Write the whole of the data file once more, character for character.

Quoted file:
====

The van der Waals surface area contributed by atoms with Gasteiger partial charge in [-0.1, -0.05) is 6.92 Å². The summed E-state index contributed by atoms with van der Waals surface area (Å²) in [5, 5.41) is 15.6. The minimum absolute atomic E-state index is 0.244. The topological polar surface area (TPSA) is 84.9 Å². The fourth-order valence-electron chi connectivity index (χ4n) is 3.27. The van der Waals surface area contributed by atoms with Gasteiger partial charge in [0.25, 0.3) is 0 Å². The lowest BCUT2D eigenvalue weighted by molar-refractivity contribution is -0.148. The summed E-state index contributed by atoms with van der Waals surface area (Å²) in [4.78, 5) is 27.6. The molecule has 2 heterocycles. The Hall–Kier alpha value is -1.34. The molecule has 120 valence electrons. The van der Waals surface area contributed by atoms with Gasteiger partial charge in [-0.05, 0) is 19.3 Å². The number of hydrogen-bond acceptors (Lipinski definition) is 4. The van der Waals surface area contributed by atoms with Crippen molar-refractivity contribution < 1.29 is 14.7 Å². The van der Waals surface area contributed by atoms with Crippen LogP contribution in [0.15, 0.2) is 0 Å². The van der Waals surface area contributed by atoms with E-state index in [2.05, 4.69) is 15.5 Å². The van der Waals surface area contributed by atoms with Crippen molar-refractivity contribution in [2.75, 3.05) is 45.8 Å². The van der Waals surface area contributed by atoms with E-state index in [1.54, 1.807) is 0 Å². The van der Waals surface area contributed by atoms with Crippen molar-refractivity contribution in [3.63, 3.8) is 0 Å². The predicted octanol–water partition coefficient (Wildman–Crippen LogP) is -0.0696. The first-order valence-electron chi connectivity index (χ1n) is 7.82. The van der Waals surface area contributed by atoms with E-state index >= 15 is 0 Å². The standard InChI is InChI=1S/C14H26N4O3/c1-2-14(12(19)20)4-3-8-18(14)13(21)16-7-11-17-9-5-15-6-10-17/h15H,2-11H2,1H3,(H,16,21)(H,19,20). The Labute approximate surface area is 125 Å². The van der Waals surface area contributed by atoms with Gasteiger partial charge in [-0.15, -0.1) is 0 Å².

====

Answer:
The van der Waals surface area contributed by atoms with Gasteiger partial charge in [-0.1, -0.05) is 6.92 Å². The summed E-state index contributed by atoms with van der Waals surface area (Å²) in [5, 5.41) is 15.6. The minimum absolute atomic E-state index is 0.244. The topological polar surface area (TPSA) is 84.9 Å². The fourth-order valence-electron chi connectivity index (χ4n) is 3.27. The van der Waals surface area contributed by atoms with Gasteiger partial charge in [0.25, 0.3) is 0 Å². The lowest BCUT2D eigenvalue weighted by molar-refractivity contribution is -0.148. The summed E-state index contributed by atoms with van der Waals surface area (Å²) in [4.78, 5) is 27.6. The molecule has 2 heterocycles. The Hall–Kier alpha value is -1.34. The molecule has 120 valence electrons. The van der Waals surface area contributed by atoms with Gasteiger partial charge in [-0.05, 0) is 19.3 Å². The number of hydrogen-bond acceptors (Lipinski definition) is 4. The van der Waals surface area contributed by atoms with Crippen molar-refractivity contribution < 1.29 is 14.7 Å². The van der Waals surface area contributed by atoms with Crippen LogP contribution in [0.15, 0.2) is 0 Å². The van der Waals surface area contributed by atoms with E-state index in [2.05, 4.69) is 15.5 Å². The van der Waals surface area contributed by atoms with Crippen molar-refractivity contribution in [2.75, 3.05) is 45.8 Å². The van der Waals surface area contributed by atoms with E-state index in [1.54, 1.807) is 0 Å². The van der Waals surface area contributed by atoms with Crippen molar-refractivity contribution in [3.63, 3.8) is 0 Å². The predicted octanol–water partition coefficient (Wildman–Crippen LogP) is -0.0696. The first-order valence-electron chi connectivity index (χ1n) is 7.82. The van der Waals surface area contributed by atoms with E-state index >= 15 is 0 Å². The standard InChI is InChI=1S/C14H26N4O3/c1-2-14(12(19)20)4-3-8-18(14)13(21)16-7-11-17-9-5-15-6-10-17/h15H,2-11H2,1H3,(H,16,21)(H,19,20). The Labute approximate surface area is 125 Å². The van der Waals surface area contributed by atoms with Gasteiger partial charge in [-0.15, -0.1) is 0 Å².